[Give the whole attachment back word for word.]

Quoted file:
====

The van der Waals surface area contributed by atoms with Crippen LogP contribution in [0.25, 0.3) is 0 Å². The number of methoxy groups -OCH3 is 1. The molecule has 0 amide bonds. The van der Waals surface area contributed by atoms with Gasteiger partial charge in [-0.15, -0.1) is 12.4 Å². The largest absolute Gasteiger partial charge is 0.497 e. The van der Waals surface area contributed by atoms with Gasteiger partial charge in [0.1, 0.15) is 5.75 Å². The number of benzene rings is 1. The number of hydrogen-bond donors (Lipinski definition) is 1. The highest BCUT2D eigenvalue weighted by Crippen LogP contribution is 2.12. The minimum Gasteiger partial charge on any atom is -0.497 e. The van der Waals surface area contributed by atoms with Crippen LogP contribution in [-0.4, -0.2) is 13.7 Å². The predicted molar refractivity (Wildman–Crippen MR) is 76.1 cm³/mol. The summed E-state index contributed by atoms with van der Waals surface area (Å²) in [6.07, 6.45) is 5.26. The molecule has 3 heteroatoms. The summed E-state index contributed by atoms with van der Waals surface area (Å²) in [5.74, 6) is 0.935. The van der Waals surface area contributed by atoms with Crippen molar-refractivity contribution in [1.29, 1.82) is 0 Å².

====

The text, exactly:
The van der Waals surface area contributed by atoms with Crippen LogP contribution in [0.25, 0.3) is 0 Å². The number of methoxy groups -OCH3 is 1. The molecule has 0 amide bonds. The van der Waals surface area contributed by atoms with Gasteiger partial charge in [-0.15, -0.1) is 12.4 Å². The largest absolute Gasteiger partial charge is 0.497 e. The van der Waals surface area contributed by atoms with Gasteiger partial charge in [0.1, 0.15) is 5.75 Å². The number of benzene rings is 1. The number of hydrogen-bond donors (Lipinski definition) is 1. The highest BCUT2D eigenvalue weighted by Crippen LogP contribution is 2.12. The minimum Gasteiger partial charge on any atom is -0.497 e. The van der Waals surface area contributed by atoms with Crippen LogP contribution in [-0.4, -0.2) is 13.7 Å². The predicted molar refractivity (Wildman–Crippen MR) is 76.1 cm³/mol. The summed E-state index contributed by atoms with van der Waals surface area (Å²) in [6.07, 6.45) is 5.26. The molecule has 3 heteroatoms. The summed E-state index contributed by atoms with van der Waals surface area (Å²) in [5.74, 6) is 0.935. The van der Waals surface area contributed by atoms with Crippen molar-refractivity contribution in [1.29, 1.82) is 0 Å².